For users with modest needs, MailChimp offers a robust free plan. You can have up to 2,000 subscribers and send up to 12,000 emails per month. While you won’t get all the bells and whistles of the paid plans, you still get a lot. The free plan is basically the paid plan minus autoresponders, spam filter diagnostics, email client testing, delivery by time zone, and Social Pro. You’ll also miss out on conversation-style replies, which filter out out-of-office replies and threads conversations into subscriber profiles.
The only catch: there will be a small MailChimp badge at the bottom of every email you send out. If that bothers you, you can always opt to upgrade to a paid plan later.
Mailchimp lets you choose how you want to pay for your subscription: by number of emails sent (send-based) or by number of subscribers (list based).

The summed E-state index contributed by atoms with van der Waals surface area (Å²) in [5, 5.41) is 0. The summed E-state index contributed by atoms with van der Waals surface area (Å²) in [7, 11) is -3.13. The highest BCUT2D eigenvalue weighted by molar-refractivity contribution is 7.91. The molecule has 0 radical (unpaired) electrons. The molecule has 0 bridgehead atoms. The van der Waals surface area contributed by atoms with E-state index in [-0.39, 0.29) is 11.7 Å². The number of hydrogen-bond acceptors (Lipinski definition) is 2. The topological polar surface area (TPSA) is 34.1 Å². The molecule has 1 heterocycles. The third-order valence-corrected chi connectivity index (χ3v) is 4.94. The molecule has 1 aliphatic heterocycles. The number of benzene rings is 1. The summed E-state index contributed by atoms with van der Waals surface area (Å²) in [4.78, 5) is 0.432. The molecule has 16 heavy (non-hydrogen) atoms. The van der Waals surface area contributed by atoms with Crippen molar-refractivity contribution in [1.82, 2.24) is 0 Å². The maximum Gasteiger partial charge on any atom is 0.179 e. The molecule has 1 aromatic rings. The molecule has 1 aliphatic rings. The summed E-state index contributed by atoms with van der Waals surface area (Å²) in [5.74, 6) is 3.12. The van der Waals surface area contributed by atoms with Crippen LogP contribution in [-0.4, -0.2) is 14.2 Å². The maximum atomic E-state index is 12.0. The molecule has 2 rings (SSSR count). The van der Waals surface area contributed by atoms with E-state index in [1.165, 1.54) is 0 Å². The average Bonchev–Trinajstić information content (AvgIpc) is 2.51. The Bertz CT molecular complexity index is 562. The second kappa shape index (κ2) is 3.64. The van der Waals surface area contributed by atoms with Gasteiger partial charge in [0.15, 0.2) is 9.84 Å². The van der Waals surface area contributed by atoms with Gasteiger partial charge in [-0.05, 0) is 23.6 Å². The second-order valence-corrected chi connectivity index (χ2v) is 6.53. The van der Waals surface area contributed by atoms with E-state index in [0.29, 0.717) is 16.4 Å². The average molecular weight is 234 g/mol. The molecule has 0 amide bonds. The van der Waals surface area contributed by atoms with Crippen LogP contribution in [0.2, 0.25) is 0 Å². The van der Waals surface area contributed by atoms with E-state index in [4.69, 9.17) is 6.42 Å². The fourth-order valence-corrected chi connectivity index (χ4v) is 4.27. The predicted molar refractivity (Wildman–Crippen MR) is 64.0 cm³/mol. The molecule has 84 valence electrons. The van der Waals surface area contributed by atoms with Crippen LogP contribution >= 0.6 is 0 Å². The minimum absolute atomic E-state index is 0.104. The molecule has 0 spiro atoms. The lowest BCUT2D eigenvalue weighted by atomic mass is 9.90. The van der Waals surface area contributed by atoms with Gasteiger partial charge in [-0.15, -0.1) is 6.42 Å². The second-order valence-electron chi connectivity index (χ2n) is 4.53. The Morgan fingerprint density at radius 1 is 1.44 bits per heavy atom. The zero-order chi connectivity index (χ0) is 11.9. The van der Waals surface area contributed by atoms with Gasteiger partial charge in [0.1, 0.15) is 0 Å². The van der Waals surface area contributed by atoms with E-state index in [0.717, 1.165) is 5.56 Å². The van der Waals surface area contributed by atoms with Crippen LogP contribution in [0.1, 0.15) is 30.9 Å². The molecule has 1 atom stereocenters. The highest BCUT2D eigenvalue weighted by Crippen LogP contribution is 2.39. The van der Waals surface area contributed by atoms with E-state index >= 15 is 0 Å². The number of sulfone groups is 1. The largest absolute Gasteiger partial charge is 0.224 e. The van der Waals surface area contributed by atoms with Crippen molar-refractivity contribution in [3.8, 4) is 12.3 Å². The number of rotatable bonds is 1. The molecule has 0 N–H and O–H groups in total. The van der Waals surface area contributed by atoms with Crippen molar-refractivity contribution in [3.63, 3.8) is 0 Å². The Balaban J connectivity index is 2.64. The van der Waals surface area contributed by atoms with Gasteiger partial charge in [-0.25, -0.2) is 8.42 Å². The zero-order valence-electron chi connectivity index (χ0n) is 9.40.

Send-based (Pay As You Go)
Users with limited monthly messages have the option of paying for their email marketing based on the number of emails they send. You simply buy a number of credits, which you can then use at the rate of one credit per email sent. These credits do not expire; you can use them in whatever combination you wish, however often you like. As a general rule, the more credits you buy, the less you pay per credit. Pricing is as follows.
- At $0.03 per email
- 300 Emails – $9
- 1,000 Emails – $30
- 2,000 Emails – $60
- At $0.02 per email
- 5,000 Emails – $100
- 7,500 Emails – $150
List-based (Monthly Subscription)